- Wadicosa Zyuzin, 1985 — Africa, Asia
- Xerolycosa Dahl, 1908 — Asia, Tanzania
- Zantheres Thorell, 1887 — Myanmar
- Zenonina Simon, 1898 — Africa
- Zoica Simon, 1898 — Asia, Oceania
- Zyuzicosa Logunov, 2010 — Asia
Wolf spiders can be found in a wide range of habitats both coastal and inland. These include shrublands, woodland, wet coastal forest, alpine meadows, suburban gardens, and homes. Spiderlings disperse aerially; consequently, wolf spiders have wide distributions. Although some species have very specific microhabitat needs (such as stream-side gravel beds or montane herb-fields), most are wanderers without permanent homes. Some build burrows which can be left open or have a trap door (depending on species). Arid-zone species construct turrets or plug their holes with leaves and pebbles during the rainy season to protect themselves from flood waters. Often they are found in man-made locations such as sheds and other outdoor equipment.
The Carolina wolf spider (H. carolinensis) is the official state spider of South Carolina, designated as such in 2000. South Carolina is the only U.S. state that recognizes a state spider.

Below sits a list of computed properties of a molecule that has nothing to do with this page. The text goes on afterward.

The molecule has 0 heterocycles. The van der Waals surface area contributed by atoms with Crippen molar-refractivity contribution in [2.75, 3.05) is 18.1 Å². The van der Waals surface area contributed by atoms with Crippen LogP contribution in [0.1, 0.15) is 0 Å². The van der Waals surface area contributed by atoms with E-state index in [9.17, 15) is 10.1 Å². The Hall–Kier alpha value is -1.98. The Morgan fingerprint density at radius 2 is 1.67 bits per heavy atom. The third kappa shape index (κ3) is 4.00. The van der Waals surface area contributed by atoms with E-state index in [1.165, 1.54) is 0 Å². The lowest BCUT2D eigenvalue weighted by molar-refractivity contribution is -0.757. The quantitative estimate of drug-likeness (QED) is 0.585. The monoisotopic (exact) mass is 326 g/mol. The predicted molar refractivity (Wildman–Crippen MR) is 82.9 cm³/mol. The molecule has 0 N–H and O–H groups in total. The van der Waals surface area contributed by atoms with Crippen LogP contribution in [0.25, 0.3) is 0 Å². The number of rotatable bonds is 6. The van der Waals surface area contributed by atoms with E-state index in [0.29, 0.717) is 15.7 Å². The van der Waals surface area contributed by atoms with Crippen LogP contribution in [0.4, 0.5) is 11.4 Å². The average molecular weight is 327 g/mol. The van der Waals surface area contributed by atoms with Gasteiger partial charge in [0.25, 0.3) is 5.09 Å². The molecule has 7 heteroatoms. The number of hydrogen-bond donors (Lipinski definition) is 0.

- "Wolf Spiders: Lycosidae Sundevall 1833". Australasian Arachnology Society. Retrieved 2 October 2008.
- Spiders of North America, D. Ubick et al., p. 164
- Ribeiro, L. A.; Jorge, M. T.; Piesco, R. V.; Nishioka, S. A. (1990). "Wolf spider bites in São Paulo, Brazil: A clinical and epidemiological study of 515 cases". Toxicon. 28 (6): 715–717. doi:10.1016/0041-0101(90)90260-E.
- Isbister, Geoffrey K.; Framenau, Volker W. (2004). "Australian Wolf Spider Bites (Lycosidae): Clinical Effects and Influence of Species on Bite Circumstances". Clinical Toxicology. 42 (2): 153–161. doi:10.1081/CLT-120030941.
- "Family: Lycosidae Sundevall, 1833". World Spider Catalog. Natural History Museum Bern. Retrieved 2019-04-22.
- "Carolina Wolf Spider State Spider". statesymbolsusa.org.
South Carolina designated the Carolina wolf spider (Hogna carolinensis) as the official state spider in 2000 due to the efforts of Skyler B. Hutto, a third-grade student at Sheridan Elementary School in Orangeburg, SC.
- Platnick, Norman I. (2008): The world spider catalog, version 8.5. American Museum of Natural History.
|Wikimedia Commons has media related to Lycosidae.|
|Wikispecies has information related to Lycosidae|
- Wolf Spider Website Comprehensive site with info on a range of subject, from habitat, to life-cycle, to myths and facts about bites. Includes videos of Wolf Spiders in the wild and captivity (Accessed September 7, 2015)